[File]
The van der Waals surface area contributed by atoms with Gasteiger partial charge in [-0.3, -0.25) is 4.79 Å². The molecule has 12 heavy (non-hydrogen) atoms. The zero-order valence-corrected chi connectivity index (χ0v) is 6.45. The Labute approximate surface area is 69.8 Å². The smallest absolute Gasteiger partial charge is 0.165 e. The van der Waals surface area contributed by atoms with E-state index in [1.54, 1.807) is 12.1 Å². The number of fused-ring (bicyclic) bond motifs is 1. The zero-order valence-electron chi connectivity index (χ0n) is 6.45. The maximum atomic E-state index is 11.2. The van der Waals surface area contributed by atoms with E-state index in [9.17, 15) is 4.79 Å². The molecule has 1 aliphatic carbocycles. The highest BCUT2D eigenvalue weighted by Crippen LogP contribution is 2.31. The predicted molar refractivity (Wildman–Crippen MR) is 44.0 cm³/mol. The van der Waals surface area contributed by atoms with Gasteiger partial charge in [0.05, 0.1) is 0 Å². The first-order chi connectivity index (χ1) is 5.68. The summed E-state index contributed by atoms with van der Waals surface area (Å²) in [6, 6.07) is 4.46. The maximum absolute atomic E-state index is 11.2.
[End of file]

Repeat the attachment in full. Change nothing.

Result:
The van der Waals surface area contributed by atoms with Gasteiger partial charge in [-0.3, -0.25) is 4.79 Å². The molecule has 12 heavy (non-hydrogen) atoms. The zero-order valence-corrected chi connectivity index (χ0v) is 6.45. The Labute approximate surface area is 69.8 Å². The smallest absolute Gasteiger partial charge is 0.165 e. The van der Waals surface area contributed by atoms with E-state index in [1.54, 1.807) is 12.1 Å². The number of fused-ring (bicyclic) bond motifs is 1. The zero-order valence-electron chi connectivity index (χ0n) is 6.45. The maximum atomic E-state index is 11.2. The van der Waals surface area contributed by atoms with E-state index in [9.17, 15) is 4.79 Å². The molecule has 1 aliphatic carbocycles. The highest BCUT2D eigenvalue weighted by Crippen LogP contribution is 2.31. The predicted molar refractivity (Wildman–Crippen MR) is 44.0 cm³/mol. The van der Waals surface area contributed by atoms with Gasteiger partial charge in [0.05, 0.1) is 0 Å². The first-order chi connectivity index (χ1) is 5.68. The summed E-state index contributed by atoms with van der Waals surface area (Å²) in [6, 6.07) is 4.46. The maximum absolute atomic E-state index is 11.2.